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I have a unix script which creates a temporary log file, say tempfl.log. When this file is created it has permission rw-r--r--.

There is a line

chmod 0440 /etc/sudoers tempfl.log 2>&1

But when the script is done the permission changes to r--r--r-- but it should be rw-r--r--. If I change the line to

chmod 0644 /etc/sudoers tempfl.log

the permissions are right for tempfl.log but it throws errors saying

sudo: /usr/local/etc/sudoers is mode 0644, should be 0440

I do not understand what sudoers is doing and what is wrong.

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thanks for the responses. what i understand is that, the command chmod 0440 /etc/sudoers tempfl.log 2>&1 is changing the file permisssion for both sudoers and templ.log to 440 but what i want is that the file templ.log should have the permission 644. is my understanding right ? so the solution to my problem is chmod 0440 /etc/sudoers tempfl.log 2>&1 chmod 644 tempfl.log Please let me know if these 2 commands are going to create any error. –  randeepsp Sep 1 '10 at 4:36
2  
I would just remove the /etc/sudoers from the command, you shouldn't ever have to change the permission of that file. If for some reason you needed to modify it, then you would just have two chmod commands. –  Drew Frezell Sep 1 '10 at 4:56

3 Answers 3

up vote 2 down vote accepted

Your script is changing the permission of 2 files, /etc/sudoers and tempfl.log. Split the command in two lines and you should be fine.

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please have a look at the comment i added. –  randeepsp Sep 1 '10 at 4:37

Your script is doing exactly what you're telling it to do:

chmod 0440 /etc/sudoers tempfl.log

will apply r--r----- to both of those files.

You really shouldn't be fiddling around with the sudoers file unless you're writing admin scripts and, even then, the permissions should be left alone since that helps secure your system. The sudo program itself checks the permissions of its configuration file and warns you (as you've seen). Listen to it. It obviously knows better than you :-)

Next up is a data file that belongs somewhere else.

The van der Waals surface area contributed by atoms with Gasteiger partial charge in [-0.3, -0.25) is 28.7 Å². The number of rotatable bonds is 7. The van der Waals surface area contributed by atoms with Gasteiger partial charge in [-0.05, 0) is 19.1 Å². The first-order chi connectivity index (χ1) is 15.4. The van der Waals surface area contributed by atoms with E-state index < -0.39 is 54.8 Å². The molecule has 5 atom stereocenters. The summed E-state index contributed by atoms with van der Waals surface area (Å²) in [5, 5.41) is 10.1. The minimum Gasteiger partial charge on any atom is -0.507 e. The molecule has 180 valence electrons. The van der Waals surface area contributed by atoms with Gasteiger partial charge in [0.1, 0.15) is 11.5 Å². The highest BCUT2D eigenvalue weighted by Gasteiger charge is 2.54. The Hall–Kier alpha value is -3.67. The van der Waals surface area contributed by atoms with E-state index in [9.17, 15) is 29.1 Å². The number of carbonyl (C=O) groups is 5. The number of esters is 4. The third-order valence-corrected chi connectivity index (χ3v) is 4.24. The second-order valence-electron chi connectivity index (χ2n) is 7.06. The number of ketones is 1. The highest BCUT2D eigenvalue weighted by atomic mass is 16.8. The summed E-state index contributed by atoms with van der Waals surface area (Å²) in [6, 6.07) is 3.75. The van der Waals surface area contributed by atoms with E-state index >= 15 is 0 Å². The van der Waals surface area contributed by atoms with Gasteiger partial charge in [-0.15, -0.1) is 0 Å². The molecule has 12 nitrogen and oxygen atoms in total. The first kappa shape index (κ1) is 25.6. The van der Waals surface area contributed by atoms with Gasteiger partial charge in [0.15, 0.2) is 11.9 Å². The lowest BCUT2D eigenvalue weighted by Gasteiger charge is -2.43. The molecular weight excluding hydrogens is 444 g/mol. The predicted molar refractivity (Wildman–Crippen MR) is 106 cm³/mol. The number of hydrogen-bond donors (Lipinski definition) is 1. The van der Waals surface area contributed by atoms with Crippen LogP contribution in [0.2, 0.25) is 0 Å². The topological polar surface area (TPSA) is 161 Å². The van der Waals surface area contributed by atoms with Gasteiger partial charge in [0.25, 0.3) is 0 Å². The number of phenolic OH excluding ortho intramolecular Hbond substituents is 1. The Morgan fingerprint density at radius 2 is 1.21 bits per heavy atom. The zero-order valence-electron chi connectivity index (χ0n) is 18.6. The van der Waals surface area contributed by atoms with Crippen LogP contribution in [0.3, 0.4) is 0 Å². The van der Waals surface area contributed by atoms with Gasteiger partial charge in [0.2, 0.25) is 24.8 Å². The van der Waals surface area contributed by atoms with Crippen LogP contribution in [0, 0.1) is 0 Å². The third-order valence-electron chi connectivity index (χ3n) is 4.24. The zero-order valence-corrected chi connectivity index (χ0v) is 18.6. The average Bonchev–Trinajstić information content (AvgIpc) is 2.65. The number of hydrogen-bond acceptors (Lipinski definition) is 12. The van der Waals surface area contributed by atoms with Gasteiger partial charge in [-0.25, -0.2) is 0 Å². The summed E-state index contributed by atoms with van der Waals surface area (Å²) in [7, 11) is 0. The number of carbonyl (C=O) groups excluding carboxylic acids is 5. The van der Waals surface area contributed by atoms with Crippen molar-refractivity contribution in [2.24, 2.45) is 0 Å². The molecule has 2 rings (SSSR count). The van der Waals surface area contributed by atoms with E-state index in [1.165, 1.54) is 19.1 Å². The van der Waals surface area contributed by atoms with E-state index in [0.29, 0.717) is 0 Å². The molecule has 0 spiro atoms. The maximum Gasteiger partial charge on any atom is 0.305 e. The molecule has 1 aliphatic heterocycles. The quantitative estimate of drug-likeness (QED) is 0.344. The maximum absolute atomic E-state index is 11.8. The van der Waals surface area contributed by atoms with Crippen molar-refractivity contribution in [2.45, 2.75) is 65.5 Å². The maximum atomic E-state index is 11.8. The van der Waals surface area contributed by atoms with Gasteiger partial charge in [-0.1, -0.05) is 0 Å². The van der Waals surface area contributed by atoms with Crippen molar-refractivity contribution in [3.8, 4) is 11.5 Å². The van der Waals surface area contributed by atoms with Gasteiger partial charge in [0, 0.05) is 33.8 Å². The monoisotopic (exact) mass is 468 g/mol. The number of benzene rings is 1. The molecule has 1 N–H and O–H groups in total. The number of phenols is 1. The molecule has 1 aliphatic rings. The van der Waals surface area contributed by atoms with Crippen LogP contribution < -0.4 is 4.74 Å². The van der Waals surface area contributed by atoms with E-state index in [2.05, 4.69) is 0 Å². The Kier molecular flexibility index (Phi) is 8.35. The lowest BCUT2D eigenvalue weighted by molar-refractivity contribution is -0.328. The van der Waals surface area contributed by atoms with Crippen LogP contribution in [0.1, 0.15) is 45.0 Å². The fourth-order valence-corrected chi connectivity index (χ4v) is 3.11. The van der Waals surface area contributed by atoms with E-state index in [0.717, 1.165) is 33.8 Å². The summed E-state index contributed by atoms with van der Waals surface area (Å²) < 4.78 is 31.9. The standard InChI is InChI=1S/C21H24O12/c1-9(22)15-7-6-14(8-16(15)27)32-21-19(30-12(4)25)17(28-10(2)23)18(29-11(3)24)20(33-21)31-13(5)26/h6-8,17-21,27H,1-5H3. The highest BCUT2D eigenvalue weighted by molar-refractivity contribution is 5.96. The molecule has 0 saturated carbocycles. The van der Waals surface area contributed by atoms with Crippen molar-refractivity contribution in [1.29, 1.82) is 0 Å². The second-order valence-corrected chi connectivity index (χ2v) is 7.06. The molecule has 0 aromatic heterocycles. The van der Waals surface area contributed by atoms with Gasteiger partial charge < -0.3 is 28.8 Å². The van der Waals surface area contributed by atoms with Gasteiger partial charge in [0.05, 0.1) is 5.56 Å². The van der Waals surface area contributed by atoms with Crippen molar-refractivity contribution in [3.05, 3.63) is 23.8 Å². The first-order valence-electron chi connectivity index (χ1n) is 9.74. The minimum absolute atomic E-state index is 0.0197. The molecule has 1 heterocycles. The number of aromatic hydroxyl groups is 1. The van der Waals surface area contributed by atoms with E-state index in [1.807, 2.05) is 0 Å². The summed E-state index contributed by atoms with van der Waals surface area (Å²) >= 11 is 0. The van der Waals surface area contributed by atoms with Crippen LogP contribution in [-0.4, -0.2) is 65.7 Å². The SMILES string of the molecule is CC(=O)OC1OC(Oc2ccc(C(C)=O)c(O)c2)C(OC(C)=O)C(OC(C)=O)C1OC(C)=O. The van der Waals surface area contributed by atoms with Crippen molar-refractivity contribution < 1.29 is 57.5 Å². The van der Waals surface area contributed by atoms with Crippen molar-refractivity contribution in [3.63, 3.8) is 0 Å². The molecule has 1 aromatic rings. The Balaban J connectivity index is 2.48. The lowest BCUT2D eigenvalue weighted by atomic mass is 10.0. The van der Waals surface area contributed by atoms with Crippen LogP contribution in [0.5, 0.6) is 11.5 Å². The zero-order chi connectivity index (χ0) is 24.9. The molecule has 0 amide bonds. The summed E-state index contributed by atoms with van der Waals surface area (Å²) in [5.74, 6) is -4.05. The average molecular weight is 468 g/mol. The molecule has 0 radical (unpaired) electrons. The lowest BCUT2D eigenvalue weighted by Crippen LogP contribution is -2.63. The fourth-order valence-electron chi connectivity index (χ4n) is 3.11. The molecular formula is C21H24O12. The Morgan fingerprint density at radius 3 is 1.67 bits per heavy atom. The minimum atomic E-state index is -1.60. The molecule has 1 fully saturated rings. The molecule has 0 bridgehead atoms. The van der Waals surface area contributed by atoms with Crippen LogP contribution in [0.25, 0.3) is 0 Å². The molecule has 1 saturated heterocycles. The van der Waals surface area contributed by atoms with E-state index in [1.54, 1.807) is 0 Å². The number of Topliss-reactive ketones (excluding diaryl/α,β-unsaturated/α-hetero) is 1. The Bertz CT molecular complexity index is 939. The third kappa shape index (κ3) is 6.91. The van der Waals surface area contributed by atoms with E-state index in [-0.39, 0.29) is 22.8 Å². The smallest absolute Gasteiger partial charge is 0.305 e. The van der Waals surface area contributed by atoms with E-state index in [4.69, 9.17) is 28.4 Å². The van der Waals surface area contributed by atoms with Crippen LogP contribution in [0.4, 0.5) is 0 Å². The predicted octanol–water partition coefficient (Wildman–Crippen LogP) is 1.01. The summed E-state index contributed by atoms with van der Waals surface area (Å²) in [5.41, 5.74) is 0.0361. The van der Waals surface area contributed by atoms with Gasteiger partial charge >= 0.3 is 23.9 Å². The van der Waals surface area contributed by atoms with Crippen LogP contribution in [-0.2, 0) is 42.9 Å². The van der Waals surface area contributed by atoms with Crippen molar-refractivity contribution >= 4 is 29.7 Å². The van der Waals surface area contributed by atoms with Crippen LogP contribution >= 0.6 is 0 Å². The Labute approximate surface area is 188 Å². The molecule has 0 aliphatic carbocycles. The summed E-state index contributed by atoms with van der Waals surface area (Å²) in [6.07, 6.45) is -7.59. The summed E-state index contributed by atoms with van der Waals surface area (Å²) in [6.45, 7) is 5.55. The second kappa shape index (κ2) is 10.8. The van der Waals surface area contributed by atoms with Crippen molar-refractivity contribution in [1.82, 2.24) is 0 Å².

Are you sure you aren't just trying to run certain parts of your script under sudo, as in:

sudo chmod 0440 tempfl.log 2>&1

If not, and you really want to modify both files (but with different permissions, use two separate commands:

chmod 0440 /etc/sudoers 2>&1
chmod 0644 tempfl.log 2>&1
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ya, im sure of it. –  randeepsp Sep 1 '10 at 5:53

When you write chmod 0440 /etc/sudoers tempfl.log it changes the permissions of /etc/sudoers and tempfl.log to both be 0440, which is wrong.

When you write chmod 0644 /etc/sudoers tempfl.log it changes the permissions of /etc/sudoers and tempfl.log to both be 0644, which is wrong.

Do you need to change permissions on /etc/sudoers at all? Did you actually want to write chmod 0644 tempfl.log?

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Agree, there is not a practical need I can think of to change the permissions of /etc/sudoers. –  wuputah Sep 1 '10 at 4:29
3  
Nothing should touch /etc/sudoers at all besides visudo. –  hobbs Sep 1 '10 at 4:36

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